4. Skip the Chain Store. Everybody and their dog knows that great deals can be found at local farmer markets but have you considered your other, non-traditional options? Groceries vary in prices from chain to chain but they vary even more so from type of supplier. For example, Community Supported Agriculture (CSA) is a great way to source local, fresh and cheap produce. Interested? Check-out my pal, Melissa, from Mango About Town and read about her journey with CSA here. Another great way to cut back on food costs is to purchase your meat from a true independent butcher and not a meat counter at Sobey’s or the like. Not only are you saving money, but you are provided with personalized service and commitment to quality that you may normally wouldn’t have.

What are your favourite cost-saving cooking and food shopping tips? Share below in the comment section!

9 Comments

  1. mdivadomestica

    Great article and tips on saving money. With food costs increasing it becomes even more imperative to work within budgets. My tip is to use the whole chicken. Liver for pate, whole chicken to roast, leftovers for pot pies and bones for soup stock.

  2. thefoodblognet

    Great post, and I especially love #2. I couldn’t agree more on that one. My tip is to cut back on meat, and when you do have it, use the tougher cuts and marinate or braise them. They usually have the most flavour anyway.

  3. There is some great advice in here, Amanda! I especially want to echo the whole “the options are endless if you approach the situation with a bit of confidence and get creative” bit. Whenever my produce is nearing it’s time, I make a point of taking it out and planning a dish around that thing. Approaching the situation in this manner has really helped me waste less. I haaaaate wasting food. It makes me feel like a terrible person and throwing something in the garbage kills my soul. Haha.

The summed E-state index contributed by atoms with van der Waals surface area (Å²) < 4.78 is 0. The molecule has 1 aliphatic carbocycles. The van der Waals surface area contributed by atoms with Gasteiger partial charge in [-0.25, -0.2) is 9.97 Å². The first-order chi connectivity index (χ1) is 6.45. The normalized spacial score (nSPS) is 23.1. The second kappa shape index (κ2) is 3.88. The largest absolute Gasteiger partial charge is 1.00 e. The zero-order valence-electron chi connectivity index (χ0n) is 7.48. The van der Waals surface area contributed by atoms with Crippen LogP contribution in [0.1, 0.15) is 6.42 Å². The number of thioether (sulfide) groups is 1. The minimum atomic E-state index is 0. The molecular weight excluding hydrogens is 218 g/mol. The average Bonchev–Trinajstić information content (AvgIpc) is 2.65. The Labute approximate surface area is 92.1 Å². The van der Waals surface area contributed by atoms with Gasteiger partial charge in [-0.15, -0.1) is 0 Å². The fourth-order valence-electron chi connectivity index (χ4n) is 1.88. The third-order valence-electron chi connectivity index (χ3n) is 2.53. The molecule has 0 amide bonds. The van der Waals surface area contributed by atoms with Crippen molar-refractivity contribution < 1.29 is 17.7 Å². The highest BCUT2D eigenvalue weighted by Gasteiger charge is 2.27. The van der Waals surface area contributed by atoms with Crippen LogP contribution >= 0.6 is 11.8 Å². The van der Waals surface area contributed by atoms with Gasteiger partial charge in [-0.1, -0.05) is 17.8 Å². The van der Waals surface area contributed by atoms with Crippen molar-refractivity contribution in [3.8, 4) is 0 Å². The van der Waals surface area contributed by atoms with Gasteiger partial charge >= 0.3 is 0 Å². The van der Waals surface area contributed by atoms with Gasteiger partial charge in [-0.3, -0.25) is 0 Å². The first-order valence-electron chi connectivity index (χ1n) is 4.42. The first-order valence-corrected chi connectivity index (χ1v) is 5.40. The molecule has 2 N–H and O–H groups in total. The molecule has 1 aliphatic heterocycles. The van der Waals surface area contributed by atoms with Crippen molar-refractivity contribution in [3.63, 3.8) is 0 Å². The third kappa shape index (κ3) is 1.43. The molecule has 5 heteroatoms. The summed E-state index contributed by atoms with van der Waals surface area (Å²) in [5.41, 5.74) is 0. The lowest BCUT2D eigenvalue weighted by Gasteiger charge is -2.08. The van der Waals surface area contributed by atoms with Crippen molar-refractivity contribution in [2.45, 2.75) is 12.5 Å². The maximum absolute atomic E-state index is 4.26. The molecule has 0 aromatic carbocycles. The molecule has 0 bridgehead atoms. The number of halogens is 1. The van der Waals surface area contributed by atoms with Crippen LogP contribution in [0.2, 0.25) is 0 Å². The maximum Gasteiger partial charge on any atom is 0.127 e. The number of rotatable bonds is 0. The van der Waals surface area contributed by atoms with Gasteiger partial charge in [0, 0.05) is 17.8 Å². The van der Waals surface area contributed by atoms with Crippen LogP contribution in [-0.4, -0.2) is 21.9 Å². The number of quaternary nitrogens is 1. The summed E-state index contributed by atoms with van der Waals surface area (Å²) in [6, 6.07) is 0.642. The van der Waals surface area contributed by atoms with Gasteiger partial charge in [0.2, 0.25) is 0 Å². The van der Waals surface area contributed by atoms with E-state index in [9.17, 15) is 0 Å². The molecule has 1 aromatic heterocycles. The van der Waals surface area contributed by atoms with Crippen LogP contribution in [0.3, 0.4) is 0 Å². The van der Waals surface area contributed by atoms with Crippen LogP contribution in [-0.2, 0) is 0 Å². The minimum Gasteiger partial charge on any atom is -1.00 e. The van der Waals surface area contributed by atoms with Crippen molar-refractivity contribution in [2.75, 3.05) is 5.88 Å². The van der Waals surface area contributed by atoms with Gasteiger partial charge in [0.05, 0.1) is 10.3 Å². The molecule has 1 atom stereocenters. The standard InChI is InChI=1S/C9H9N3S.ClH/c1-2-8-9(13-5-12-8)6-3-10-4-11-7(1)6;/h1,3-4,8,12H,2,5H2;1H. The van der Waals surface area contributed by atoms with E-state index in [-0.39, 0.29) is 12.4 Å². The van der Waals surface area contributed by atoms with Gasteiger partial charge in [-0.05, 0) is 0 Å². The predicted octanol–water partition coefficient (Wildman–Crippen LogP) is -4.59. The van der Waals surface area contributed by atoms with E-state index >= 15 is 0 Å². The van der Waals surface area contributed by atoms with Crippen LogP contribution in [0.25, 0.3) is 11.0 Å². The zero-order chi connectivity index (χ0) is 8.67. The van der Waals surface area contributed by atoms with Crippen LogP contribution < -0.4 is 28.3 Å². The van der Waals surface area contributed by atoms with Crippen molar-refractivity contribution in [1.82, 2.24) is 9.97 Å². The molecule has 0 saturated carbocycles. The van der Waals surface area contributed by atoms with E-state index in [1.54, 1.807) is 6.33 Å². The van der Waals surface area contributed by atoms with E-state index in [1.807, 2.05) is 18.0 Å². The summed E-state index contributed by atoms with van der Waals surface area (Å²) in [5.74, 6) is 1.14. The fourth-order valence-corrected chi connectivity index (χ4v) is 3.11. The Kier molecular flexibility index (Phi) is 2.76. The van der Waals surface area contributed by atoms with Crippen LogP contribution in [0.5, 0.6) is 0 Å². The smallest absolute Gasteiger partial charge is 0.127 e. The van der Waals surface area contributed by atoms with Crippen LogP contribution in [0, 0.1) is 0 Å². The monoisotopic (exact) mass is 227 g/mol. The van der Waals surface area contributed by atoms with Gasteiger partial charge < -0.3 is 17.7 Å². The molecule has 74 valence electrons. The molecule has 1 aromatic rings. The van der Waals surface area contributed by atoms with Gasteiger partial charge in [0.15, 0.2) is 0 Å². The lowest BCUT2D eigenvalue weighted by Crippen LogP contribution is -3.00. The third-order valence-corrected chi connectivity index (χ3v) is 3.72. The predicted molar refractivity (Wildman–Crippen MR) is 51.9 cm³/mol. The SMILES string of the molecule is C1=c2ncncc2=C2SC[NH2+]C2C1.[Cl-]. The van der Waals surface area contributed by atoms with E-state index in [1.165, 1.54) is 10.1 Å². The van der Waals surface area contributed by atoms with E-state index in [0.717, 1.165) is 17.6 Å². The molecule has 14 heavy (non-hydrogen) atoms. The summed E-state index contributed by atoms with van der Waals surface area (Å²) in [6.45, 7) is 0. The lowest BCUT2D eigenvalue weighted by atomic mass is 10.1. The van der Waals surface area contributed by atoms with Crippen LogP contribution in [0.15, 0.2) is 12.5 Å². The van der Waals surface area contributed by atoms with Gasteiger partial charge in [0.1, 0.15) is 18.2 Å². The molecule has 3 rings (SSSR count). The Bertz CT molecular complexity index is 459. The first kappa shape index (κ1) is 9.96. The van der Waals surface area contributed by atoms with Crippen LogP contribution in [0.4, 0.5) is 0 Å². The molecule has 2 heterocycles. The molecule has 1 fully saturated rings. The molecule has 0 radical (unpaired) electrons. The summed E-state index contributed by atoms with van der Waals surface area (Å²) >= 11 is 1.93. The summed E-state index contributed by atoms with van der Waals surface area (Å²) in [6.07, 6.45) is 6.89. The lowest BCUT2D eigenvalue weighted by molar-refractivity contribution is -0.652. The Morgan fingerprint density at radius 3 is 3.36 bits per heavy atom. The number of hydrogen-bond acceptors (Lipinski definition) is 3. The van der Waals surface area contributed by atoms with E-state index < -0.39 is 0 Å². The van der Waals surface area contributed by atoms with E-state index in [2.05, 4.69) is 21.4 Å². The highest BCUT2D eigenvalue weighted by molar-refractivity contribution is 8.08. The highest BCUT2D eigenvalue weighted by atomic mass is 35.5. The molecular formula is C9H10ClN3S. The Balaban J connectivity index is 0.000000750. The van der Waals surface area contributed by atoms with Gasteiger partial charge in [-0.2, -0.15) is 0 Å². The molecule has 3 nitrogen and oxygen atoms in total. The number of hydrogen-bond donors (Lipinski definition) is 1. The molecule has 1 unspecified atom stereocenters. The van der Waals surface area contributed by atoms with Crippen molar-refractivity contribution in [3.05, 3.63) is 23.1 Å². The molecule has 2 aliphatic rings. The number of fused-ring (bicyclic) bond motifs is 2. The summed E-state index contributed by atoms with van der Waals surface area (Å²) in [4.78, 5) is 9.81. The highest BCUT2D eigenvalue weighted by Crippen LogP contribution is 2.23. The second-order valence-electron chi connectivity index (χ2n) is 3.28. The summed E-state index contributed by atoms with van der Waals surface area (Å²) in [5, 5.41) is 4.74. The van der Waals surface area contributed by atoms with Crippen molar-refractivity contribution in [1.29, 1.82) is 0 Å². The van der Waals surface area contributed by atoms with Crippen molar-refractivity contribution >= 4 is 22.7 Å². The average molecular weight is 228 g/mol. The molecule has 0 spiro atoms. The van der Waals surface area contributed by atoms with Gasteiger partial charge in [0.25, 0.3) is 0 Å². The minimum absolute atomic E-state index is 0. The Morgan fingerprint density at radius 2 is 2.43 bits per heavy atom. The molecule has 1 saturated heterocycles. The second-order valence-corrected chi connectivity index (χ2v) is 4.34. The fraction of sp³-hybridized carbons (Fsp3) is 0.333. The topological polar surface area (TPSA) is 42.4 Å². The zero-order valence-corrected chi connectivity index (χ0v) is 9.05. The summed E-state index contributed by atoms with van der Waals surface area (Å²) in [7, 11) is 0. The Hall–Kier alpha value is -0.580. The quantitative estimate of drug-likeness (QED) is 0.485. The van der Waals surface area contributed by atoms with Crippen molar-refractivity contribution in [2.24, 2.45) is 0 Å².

4. diversivore

    Fantastic tips Amanda. And we all have our different strengths, so it’s always worth asking yourself what you can do to improve. My wife, for example, is waaaaay better and cleaning out the fridge and using things up than I am. Gotta work on that. I particularly liked your point about re-examining the way you shop. CSAs and small stores are something that more people need to consider investigating. I was shocked to learn what the produce markups are like in most big box stores.

    Anyway, brilliant work, and I hope to read more like it in the future!

  5. Olivebits

    Hi Amanda…can you recommend a local area butcher for West St. James (Moray and west)? I hate wasting time and money and gas/emissions on driving all over creation to find food. Love the CSA tip…people always think it’s more expensive.

    • PeppersPennies

      Thanks for stopping by! I myself don’t venture out that way to shop and prefer a butcher in Transcona but I asked my in-laws and they suggest Denny’s Meat Market on Wilton!

  6. Thanks for including me! I save money by making my own veg broth by keeping scraps in the freezer and simmering it once a month or so! Haven’t had to by stock in at least a year because I freeze in usable portions!